While in Los Angeles, I did walk two long blocks to a really nice café where I could work on my computer (but only at certain tables and not on weekends, to which I scoffed!), eat and meet with clients. The food was excellent, the service as friendly as it gets and the atmosphere casual and pleasant. Walking along a real sidewalk in front of beautiful old Spanish-style L.A. homes was a treat, but lonely. I passed one gardner and less than a handful of other people walking their dogs during the dozen trips I made to and from the café. Shame…it could be such a pleasant place to take in the sunshine and beautiful foliage.
One evening we went to a movie. That’s what one does in L.A.: go to a movie. The Grove is nearby, making it easy. This is Americana at the epitome of its consumerism. Once you’ve parked your car in the massive lot, hopefully remembering which level and on which aisle it is installed, you enter a quasi-re-creation of a European village in the form of shops, restaurants and cinemas. It was a weird experience to someone who lives in the real thing. That just tells me that Americana aspires to be more like Europe; while Europe aspires to be more like America in so many ways.
As a seriously touristy thing to do, we took a walk along Santa Monica Pier, snaking our way through the teens and families, but stopping to take a ride on the carousel. Erica and I chose the black stallions on which we could ride like the wind to feel like little kids, carefree and simple-minded. (I couldn’t remember the last time I’d ridden on a carousel, can you?) We also had our photos taken in a booth — the kind one must do at an amusement park, just for the amusement of it!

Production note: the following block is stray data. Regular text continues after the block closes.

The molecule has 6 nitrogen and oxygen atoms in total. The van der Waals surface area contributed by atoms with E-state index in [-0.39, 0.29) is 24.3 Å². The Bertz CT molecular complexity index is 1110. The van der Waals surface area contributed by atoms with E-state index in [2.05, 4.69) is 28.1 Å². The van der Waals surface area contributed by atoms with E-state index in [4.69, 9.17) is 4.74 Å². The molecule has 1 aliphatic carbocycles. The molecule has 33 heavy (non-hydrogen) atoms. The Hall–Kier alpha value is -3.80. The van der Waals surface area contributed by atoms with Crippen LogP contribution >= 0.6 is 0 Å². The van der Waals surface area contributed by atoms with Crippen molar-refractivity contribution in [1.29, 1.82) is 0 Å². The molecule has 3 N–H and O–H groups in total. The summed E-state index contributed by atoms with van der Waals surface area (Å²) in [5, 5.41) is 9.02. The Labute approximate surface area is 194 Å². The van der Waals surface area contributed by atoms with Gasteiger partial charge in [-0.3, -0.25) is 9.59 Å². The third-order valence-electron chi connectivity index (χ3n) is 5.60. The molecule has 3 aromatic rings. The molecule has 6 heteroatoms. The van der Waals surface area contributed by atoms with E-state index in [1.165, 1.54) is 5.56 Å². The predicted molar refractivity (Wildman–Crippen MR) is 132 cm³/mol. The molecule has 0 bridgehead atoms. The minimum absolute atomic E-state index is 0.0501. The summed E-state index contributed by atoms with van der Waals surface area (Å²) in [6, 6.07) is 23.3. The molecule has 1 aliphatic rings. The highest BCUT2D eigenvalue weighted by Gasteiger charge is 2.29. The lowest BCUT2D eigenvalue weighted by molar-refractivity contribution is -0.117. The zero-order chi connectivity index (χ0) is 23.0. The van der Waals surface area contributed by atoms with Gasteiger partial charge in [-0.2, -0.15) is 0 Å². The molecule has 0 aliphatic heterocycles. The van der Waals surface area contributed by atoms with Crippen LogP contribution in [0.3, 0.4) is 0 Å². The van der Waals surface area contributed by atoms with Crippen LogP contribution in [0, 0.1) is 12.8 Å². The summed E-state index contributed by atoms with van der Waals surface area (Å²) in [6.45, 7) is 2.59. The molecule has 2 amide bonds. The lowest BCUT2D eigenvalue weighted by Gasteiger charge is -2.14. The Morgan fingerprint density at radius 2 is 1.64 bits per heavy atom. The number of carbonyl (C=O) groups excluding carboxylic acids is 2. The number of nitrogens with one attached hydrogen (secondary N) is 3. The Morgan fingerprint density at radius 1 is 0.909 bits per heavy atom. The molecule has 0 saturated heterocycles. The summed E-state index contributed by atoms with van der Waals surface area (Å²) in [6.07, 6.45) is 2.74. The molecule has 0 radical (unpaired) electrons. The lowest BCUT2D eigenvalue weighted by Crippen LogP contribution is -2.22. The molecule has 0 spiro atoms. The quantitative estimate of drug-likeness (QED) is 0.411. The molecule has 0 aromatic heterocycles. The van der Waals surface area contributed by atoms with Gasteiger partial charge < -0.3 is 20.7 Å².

One afternoon we visited the Annenberg Space for Photography at 2000 Avenue of the Stars in Century City where The National Geographic Photo Ark is on exhibition — photos by Joel Sartore, that “reflect an effort to document every species living in zoos and wildlife sanctuaries in order to motivate action through education.” (The exhibition on till January 13, 2019). It was there we had the photo op of taking a self portrait with a critically endangered Sumatran tiger, à la Joel Sartore. (Virtually, but not for real, of course.)
It had been a while since I’d been there, so we made a stop at the Fahey Klein Gallery to see what artists were showing and what was for sale on their walls. The gallery represents one of the best collection of artists in the industry and while living in L.A., I had been one of its customers. The photos on the walls in the offices alone make me drool. I swooned over the photo of “Lisa Fonssagrives in Turban, New York 1940” by Horst P. Horst.